I had one of my students tell me one time “Why does this girl get emotional and cry every year at camp only to go back living in sin as soon as she returns home?” Camps can be very emotional experiences. The last night at camps tend to be the most emotionally intense. It is so easy to confuse an intensity of emotion as a true spiritual experience. Yet an intensity of emotions is no sure sign of a work of God as Jonathan Edwards helpfully explains in his book Religious Affections. Similarly, Thomas à Kempis said:

“Don’t think highly of yourself, or consider yourself to be especially loved if you have strong feelings of devotion or sweetness, for it is not by these feelings that a true lover of virtue is known. Nor does the spiritual progress and perfection of a man consist in these things.”

Heavy emotions are an unreliable sign of true spirituality. As a result biblical, Holy Spirit wrought conviction is confused by emotionalism. Many students might be heavily grieved over their sin and weep, then they find themselves engaging in the same lifestyle as soon as they get off the church bus at home. Yet the Scripture is clear that “Godly grief produces a repentance that leads to salvation without regret, whereas worldly grief produces death.” (2 Cor 7:10) True biblical sorrow and mourning over sin leads to repentance. An emotional experience at camp that doesn’t lead to true repentance isn’t godly grief but a wordily grief that produces death.

4. A Perpetuation of a Roll Coaster Christian Life

Many Christian young people (and adults!) immature in their faith often find themselves living an a spiritual roll coaster. Their spiritual life tends to center around big Christian events that lift them up to the mountain of spiritual ecstasies then real life hits and they go into a spiritual valley of disobedience only to zealously look for the next event, camp, or program to take them to the spiritual mountain top again. This is spiritual immaturity. How do I know? Because I’ve been there.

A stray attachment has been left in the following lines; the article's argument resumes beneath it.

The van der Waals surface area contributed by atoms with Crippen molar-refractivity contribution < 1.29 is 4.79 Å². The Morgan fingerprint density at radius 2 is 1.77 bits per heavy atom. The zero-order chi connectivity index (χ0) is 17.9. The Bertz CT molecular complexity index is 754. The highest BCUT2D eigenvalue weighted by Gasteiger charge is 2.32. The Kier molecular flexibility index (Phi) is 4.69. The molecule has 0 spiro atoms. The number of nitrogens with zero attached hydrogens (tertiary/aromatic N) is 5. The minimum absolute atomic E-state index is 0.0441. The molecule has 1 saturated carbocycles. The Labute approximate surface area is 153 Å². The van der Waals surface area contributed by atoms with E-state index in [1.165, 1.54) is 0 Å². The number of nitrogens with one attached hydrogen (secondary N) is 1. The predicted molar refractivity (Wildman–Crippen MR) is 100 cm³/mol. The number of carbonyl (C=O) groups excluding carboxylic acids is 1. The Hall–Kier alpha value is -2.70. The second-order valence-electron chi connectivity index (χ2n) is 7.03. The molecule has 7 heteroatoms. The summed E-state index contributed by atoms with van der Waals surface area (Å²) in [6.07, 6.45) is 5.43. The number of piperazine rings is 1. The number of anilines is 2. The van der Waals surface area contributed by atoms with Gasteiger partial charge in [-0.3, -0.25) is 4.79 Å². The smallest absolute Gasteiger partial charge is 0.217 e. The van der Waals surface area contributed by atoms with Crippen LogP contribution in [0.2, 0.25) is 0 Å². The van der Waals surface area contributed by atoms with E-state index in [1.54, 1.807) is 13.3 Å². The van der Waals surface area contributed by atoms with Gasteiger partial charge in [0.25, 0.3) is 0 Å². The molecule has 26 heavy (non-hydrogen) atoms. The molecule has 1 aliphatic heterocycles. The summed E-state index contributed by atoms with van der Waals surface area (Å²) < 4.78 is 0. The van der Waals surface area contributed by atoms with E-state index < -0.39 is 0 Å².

I’ve heard many a student say to me, “I can’t wait to get to camp this summer so I can get right with God!” Wait, what? Do students really think they can only follow God or experience the joy of His presence at camp? Unfortunately many do. Camps can perpetuate a roller coaster Christian life in which young people look to the next camp, retreat, mission trip, revival, or ski-trip to pump them with enough Jesus to make it to the next event. They hope the momentum of the last big event carries them up the hill to the next one.

This sort of inconsistency long term can be very damaging to our spiritual lives. We must help our students learn how to follow Jesus every day and not depend on big events to get them through. We must teach them the discipline of studying the Scriptures, the habit of prayer, and the priority of regularly attending worship and participating in the life of the Church.

5. A Cynical Attitude Towards the Home Church

Camps are purposefully contextualized to the generation they are trying to reach. As a result the songs, style, and format is uniquely geared towards communicating spiritual truth to that age group. Many young people greatly connect with the modern style and then get frustrated at their home church. You may hear comments like, “I wish our worship band was like this” or “I wish our pastor told more funny stories like that speaker does” or “I wish we had cool LED lights in our sanctuary”.